Learning about learning 2.0: evaluating the New South Wales public library Learning 2.0 program

Download Learning about learning 2.0: evaluating the New South Wales public library Learning 2.0 program

Post on 30-May-2018




0 download

Embed Size (px)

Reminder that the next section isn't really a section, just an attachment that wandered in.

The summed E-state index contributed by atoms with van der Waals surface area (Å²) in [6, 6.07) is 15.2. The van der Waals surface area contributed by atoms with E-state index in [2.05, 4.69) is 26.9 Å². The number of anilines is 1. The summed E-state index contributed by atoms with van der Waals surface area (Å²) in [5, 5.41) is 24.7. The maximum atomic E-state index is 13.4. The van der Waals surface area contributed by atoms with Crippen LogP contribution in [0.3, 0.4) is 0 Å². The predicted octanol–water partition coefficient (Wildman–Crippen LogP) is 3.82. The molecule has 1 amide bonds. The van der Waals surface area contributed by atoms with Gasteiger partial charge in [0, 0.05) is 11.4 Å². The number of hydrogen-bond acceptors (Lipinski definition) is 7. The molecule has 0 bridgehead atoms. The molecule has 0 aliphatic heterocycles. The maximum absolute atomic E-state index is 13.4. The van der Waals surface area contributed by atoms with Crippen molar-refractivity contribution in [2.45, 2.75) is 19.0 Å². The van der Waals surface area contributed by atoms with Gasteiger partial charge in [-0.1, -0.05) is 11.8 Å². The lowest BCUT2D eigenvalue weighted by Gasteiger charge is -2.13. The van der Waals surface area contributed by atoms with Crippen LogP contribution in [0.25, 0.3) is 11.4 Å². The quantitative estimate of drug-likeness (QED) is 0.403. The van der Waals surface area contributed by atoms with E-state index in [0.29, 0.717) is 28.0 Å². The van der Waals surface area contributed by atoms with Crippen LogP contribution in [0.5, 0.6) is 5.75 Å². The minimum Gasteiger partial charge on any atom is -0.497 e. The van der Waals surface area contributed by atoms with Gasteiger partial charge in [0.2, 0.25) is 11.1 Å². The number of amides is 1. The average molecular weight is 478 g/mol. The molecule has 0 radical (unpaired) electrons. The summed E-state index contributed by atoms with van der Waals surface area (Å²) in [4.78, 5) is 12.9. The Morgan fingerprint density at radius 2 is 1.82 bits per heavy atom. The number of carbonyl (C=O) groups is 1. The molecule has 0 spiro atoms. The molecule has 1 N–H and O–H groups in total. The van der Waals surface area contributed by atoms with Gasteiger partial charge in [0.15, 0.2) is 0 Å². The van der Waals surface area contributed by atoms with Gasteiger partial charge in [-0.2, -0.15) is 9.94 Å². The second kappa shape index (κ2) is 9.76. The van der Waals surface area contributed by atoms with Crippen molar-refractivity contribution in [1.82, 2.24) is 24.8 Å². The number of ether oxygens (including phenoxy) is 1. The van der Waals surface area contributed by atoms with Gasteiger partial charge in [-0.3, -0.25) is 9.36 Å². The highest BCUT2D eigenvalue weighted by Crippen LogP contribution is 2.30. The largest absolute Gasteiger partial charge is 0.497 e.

<ul><li><p>8/14/2019 Learning about learning 2.0: evaluating the New South Wales public library Learning 2.0 program</p><p> 1/23</p><p>LEARNING ABOUT LEARNING 2.0: EVALUATING THE NEW SOUTHWALES PUBLIC LIBRARY LEARNING 2.0PROGRAM</p><p>Ellen Forsyth, Mylee Joseph and Leanne Perry</p><p>Ellen Forsyth, State Library of New South Wales, Sydney 2000. E-mail:eforsyth@sl.nsw.gov.au. Mylee Joseph, State Library of New South Wales, Sydney2000. E-mail: mjoseph@sl.nsw.gov.au. Leanne Perry, State Library of New SouthWales, Sydney 2000. E-mail: lperry@sl.nsw.gov.au.</p><p>Presented at Research Applications in Information and Library StudiesConference 5 (RAILS5) University of Technology, Sydney 23 January, 2009.</p><p>AbstractThe New South Wales Learning 2.0 training program was made available to</p><p>the entire public library work force of over 2300 people in 2008 - 2009. Thispaper is a snapshot of the impact the Learning 2.0 course at September 2008,five months after the course was launched. The paper explores how thetraining has impacted on the level of skill, knowledge, and confidence relatingto web 2.0 tools.</p><p>Aim</p><p>The aim of this evaluation of the New South Wales public library Learning 2.0program is to measure the impact of self paced web 2.0 training on individualsworking in New South Wales (NSW) public libraries. In this paper the focus is</p><p>on how the training has impacted on the level of skill, knowledge, andconfidence relating to web 2.0 tools.</p><p>Background to the Learning 2.0 Program</p><p>2,344 staff are employed in 363 local government public libraries and onboard 22 mobile libraries throughout New South Wales1. From discussionsand anecdotal evidence, it became apparent to Public Library Services staff atthe State Library that a significant proportion of public library staff did notpossess the knowledge or technical skills required to fully participate in therapidly changing library service environment, including engagement with web2.0 technologies, which is emerging to meet changing client expectations inan increasingly interactive online environment.</p><p>The New South Wales public library Learning 2.0program (Learning 2.0)2 isan online self-paced training program to allow public library staff across NewSouth Wales to learn more about emerging technologies on the web. Theprogram was written by Ellen Forsyth and Mylee Joseph. They work in thePublic Library Services branch at the State Library of New South Wales. Thisteam is responsible for promotion and development of public library servicesin New South Wales. The course was based on Learning 2.0 programs from</p><p>Orange County Library System in Florida</p><p>3</p><p>and King County Library System inWashington4. Learning 2.0 is a twelve week online self-discovery training</p>mailto:eforsyth@sl.nsw.gov.aumailto:mjoseph@sl.nsw.gov.aumailto:mjoseph@sl.nsw.gov.aumailto:lperry@sl.nsw.gov.aumailto:eforsyth@sl.nsw.gov.aumailto:mjoseph@sl.nsw.gov.aumailto:lperry@sl.nsw.gov.au</li><li><p>8/14/2019 Learning about learning 2.0: evaluating the New South Wales public library Learning 2.0 program</p><p> 2/23</p><p>program designed to encourage library staff to explore new web-basedtechnologies like blogs, wikis and podcasts. Each week there is a module towork through which introduces participants to new web 2.0 tools. There willoften be a video to explain the tool, participants will see examples of goodpractice library and museum implementations, and there will be an exercise to</p><p>try tools for themselves. The course included setting up a blog, exploringFlickr, tagging and Creative Commons; RSS and RSS aggregators, Wikipediaand other wikis; online video including Youtube and Google video,folksonomies, delicious and LibraryThing, answer boards, social searching,podcasts and audio, mashups, online applications and social networks.</p><p>Each participant maintains a learning blog where they write about what theyhave discovered each week. Participants are encouraged to comment oneach others blogs. The original program was designed by Helene Blowers forthe Public Library of Charlotte and Mecklenburg County5. It has a creativecommons licence which has allowed other programs to be developed,</p><p>including the programs at Orange County Library System in Florida6 and KingCounty Library System in Washington and the State Library of New SouthWales. The training program is completely built on web 2.0 technologies thatare freely available on the Internet. These sites include: Blogger, Flickr,YouTube, PBWiki &amp; Bloglines.</p><p>The New South Wales public library Learning 2.0 program was publicisedextensively through e-mail and meetings. All public library staff wereencouraged to participate. It was presented as a course in which everyonecould participate. There were no barriers to participation from the StateLibrary. Barriers to participation occurred due to local council policies onaccess to some sites (particularly YouTube and online e-mail), speed ofconnections (broadband is not everywhere) and the level of interest ofparticipants.Course material is accessed via the internet allowing staff in rural and regionalcentres equal access to the program. As there is no prior knowledgerequired, staff with any skill level can participate. The program is self paced,allowing flexibility as to when and where it is undertaken, and how long aperson takes to complete the course. The program is built using the sameweb 2.0 tools included in the course. It is published by the State Library of</p><p>New South Wales with a Creative Commons licence allowing it to be easilyshared with other agencies.</p><p>Background on the learning 2.0 evaluation what is happeningelsewhereWhile there are more than 250 individual 23 things or Learning 2.0programs7 either completed or currently underway in almost 500 participatinglibraries worldwide, there is limited information available around the evaluationand outcomes of these programs. Where information is available it is clearthat the evaluation of the success of programs has been largely measured vianumbers of completions and feedback received via participants through blog</p><p>entries.</p></li><li><p>8/14/2019 Learning about learning 2.0: evaluating the New South Wales public library Learning 2.0 program</p><p> 3/23</p><p>Some programs have actively sought feedback via surveys at the end of theprogram, typically an online evaluation in the last week of the program forexample the Minnesota Multitypes 23 Things on a Stick program.8Generallysurveys have focussed on the participant assessment of the program,including reactions to the program, both initially and at the end of the program,</p><p>favourite and least favourite parts of the program, what was most challengingabout the program, possible improvements for the program and ways web 2.0applications could be used in the participants library service.</p><p>Recently there has been a move to establish clear evidence of the impact ofthe Learning 2.0 programs on library services. Helene Blowers, the designerof the original Learning 2.0 program, 23 things9 has initiated a survey forLearning 2.0 program co-ordinators. The survey seeks to evaluate howsuccessful the program has been on a global level and what are the keyfactors for success including issues such as organisational support andincentives. The survey also attempts to measure some of the broad impacts</p><p>of the program rather than just the program itself, by including questions onthe outcomes for staff and the development of new services as a result of theprogram. Blowers survey of more than 700 course coordinators around theworld was released in August 200810 and the survey results were released inJuly 2009.11 This was a very high level survey which mainly asked aboutmotivation for participation, openness of participation, use of incentives andmanagement support</p><p>The NSW Public Library Services Learning 2.0evaluation included a range ofstrategies which sought to measure both satisfaction of participants with theprogram and the impact of the program on knowledge and use of web 2.0tools at an individual and library service level. As with other Learning 2.0evaluations feedback received via program and participant blogs were a keysource of information for evaluating the success of the program. However,unlike most other evaluations we undertook to measure the change in skilllevel of participants in web 2.0 technologies over the course of the programand at nine month post program completion. Although Mayo Clinic LibrariesLearning 2.0 program have also undertaken some evaluation of the impact oftheir program on individual participants skill levels there is little evidence thatthis level of evaluation has been undertaken in a public library Learning 2.0program context.12</p><p>Research methodologyThere are six components to the research methodologyCompletion ratesProgress of participants through the program was monitored and recorded bythe project team leaders. This information included the number of peoplestarting, the number who reached mid point and the number who completed.</p><p>Self assessment of skills and knowledgeEach participant completed an anonymous self assessment survey at thebeginning of the training program. These were deliberately anonymous as it</p><p>was important for people to be able to answer honestly. The survey wasdesigned to give a realistic snapshot of participant skills and understanding. It</p></li><li><p>8/14/2019 Learning about learning 2.0: evaluating the New South Wales public library Learning 2.0 program</p><p> 4/23</p><p>was considered more important to have a state wide overview rather thantracking changes to individuals.</p><p>Mid point surveyThe mid point survey was included in the activities for week six to check how</p><p>participants were managing online learning. The survey was designed toidentify issues with the program and online learning, what was working andwhat wasnt. It was also designed to find if the current level of support beingprovided was effective.</p><p>Completion surveyThe survey, at the end of the program, repeated the questions from the midpoint survey and the self assessment. The purpose of this survey was toidentify the changes in participants perceptions of their skills and knowledgeof web 2.0 tools, and to comment on the content of, and support for, theprogram. This survey may be skewed by the high achievers completing and</p><p>others falling by the wayside and not completing the survey.</p><p>Nine month post completion surveyA nine month completion survey will be undertaken with all participants whocomplete the program. This survey will explore the longer impact of theLearning 2.0 program on library services. The survey will include looking atthe tools people are using in their libraries, what policies have changed andhow skill levels have been maintained or enhanced. This survey wasundertaken in March and the results are being analysed.</p><p>Feedback on blogsThe program was designed to elicit comments and feedback on both theprocess and progress of learning about web 2.0 tools. All participants wererequired to establish a learning diary blog which was publicly visible, linked tothe course blog roll but did not disclose their identity or library. The progressof individuals was monitored by comments and feedback posted on theirlearning blogs, and comments posted on the administrators blog.</p><p>Evaluation results</p><p>1. Program participants, progress and completion rates</p><p>More than 10% of the public library workforce in New South Wales havesuccessfully completed the program to date. While this is reasonable, initialexpectations of completion rates were much higher. Over one third of theNew South Wales public library workforce started this program. This was thelargest number of people to ever to participate in training provided by theState Library. A snapshot of the variety of roles is useful in assessingparticipation across the profile of the NSW public library workforce.</p><p>Table 1 Role of people undertaking the program</p><p>Roles No. enrolled</p><p>Library Manager 52Team leader / coordinator 91</p></li><li><p>8/14/2019 Learning about learning 2.0: evaluating the New South Wales public library Learning 2.0 program</p><p> 5/23</p><p>Branch librarian / Branchlibrary officer</p><p>96</p><p>Specialist [eg. children's,reference, local studiesetc.]</p><p>176</p><p>Customer service officer 17Mobile library driver 4</p><p>Library officer / technician 165</p><p>Library assistant 240</p><p>Other 76</p><p>Total 917</p><p>The following table shows the numbers of people undertaking the program, bytype of public library at the start, midpoint and completion of the program.</p><p>Table 2 Completion rates</p><p>Start Mid point Completion</p><p>Branch Library 331 107 87</p><p>Central Library 446 149 110</p><p>Regional headquarters 67 29 18</p><p>Mobile library 6 4 2</p><p>Joint use library 7 1 3</p><p>Other 36 6 6</p><p>Total 893 296 226</p><p>Note the different totals in the tables are because not everyone chose to</p><p>provide information about the kind of library they work in.</p><p>The mix of library workplaces was useful in assessing the accessibility of thecourse and any barriers to participation and completion. The results indicatedthat staff working at a branch library were just as likely to complete the courseas those working in central and headquarters locations, ie. there were norelevant geographical barriers and staff at branch locations were equally selfmotivated to complete the course. This is useful information for planningfuture professional development activities for the NSW public library network.</p><p>2. Self assessment of skills and knowledge</p><p>The self assessment undertaken by participants at the mid point andcompletion of the program provides a clear indication of an increase inparticipant skill and knowledge level of the web 2.0 tools. As illustrated inTables 3 and 4, a clear shift in skill level was indicated in all web 2.0 tools.The shift followed a consistent pattern of moving up one stage in terms of themajority of participants skill levels. In all cases where the majority ofparticipants indicated that they were unfamiliarwith a web 2.0 tool prior to thecommencement of the course the majority of participants moved to the newuser skill and knowledge levels. Similarly where the majority of participants</p><p>indicated that they were new users prior to the commencement of the courseat the completion of the course the majority of these participants had moved</p></li><li><p>8/14/2019 Learning about learning 2.0: evaluating the New South Wales public library Learning 2.0 program</p><p> 6/23</p><p>up one level to userskill and knowledge levels. By the completion of thecourse at least 82% of participants indicated they were at new user level orabove for all web 2.0 tools.</p><p>Table 3.Self assessment prior to commencing the Learning 2.0 program</p><p>0%</p><p>10%</p><p>20%</p><p>30%40%</p><p>50%</p><p>60%</p><p>70%</p><p>80%</p><p>90%</p><p>100%</p><p>Blogs</p><p>ollaboration</p><p>oftware[eg.</p><p>agging[eg.</p><p>el.icio.us,</p><p>Online</p><p>project</p><p>Graphic</p><p>organizer</p><p>RSS</p><p>Podcasts</p><p>and</p><p>Wikisand</p><p>Wikipedia</p><p>Social</p><p>networking</p><p>Instant</p><p>messaging</p><p>nlinevideo</p><p>[eg.</p><p>igitalonline</p><p>usic[eg.</p><p>Digital</p><p>ictures[eg.</p><p>Mashups</p><p>Answer</p><p>boards[eg.</p><p>Internet</p><p>safety</p><p>Power U</p><p>User</p><p>New Use</p><p>Unfamilia</p><p>Table 4. Self assessment at completion of the Library 2.0 program</p><p>0%</p><p>10%</p><p>20%</p><p>30%</p><p>40%</p><p>50%</p><p>60%</p><p>70%</p><p>80%</p><p>90%</p><p>100%</p><p>Blogs</p><p>ollaboration</p><p>oftware[eg.</p><p>agging[eg.</p><p>del.icio.us,</p><p>Online</p><p>project</p><p>Graphic</p><p>organizer</p><p>RSS</p><p>Podcasts</p><p>and</p><p>Wi...</p></li></ul>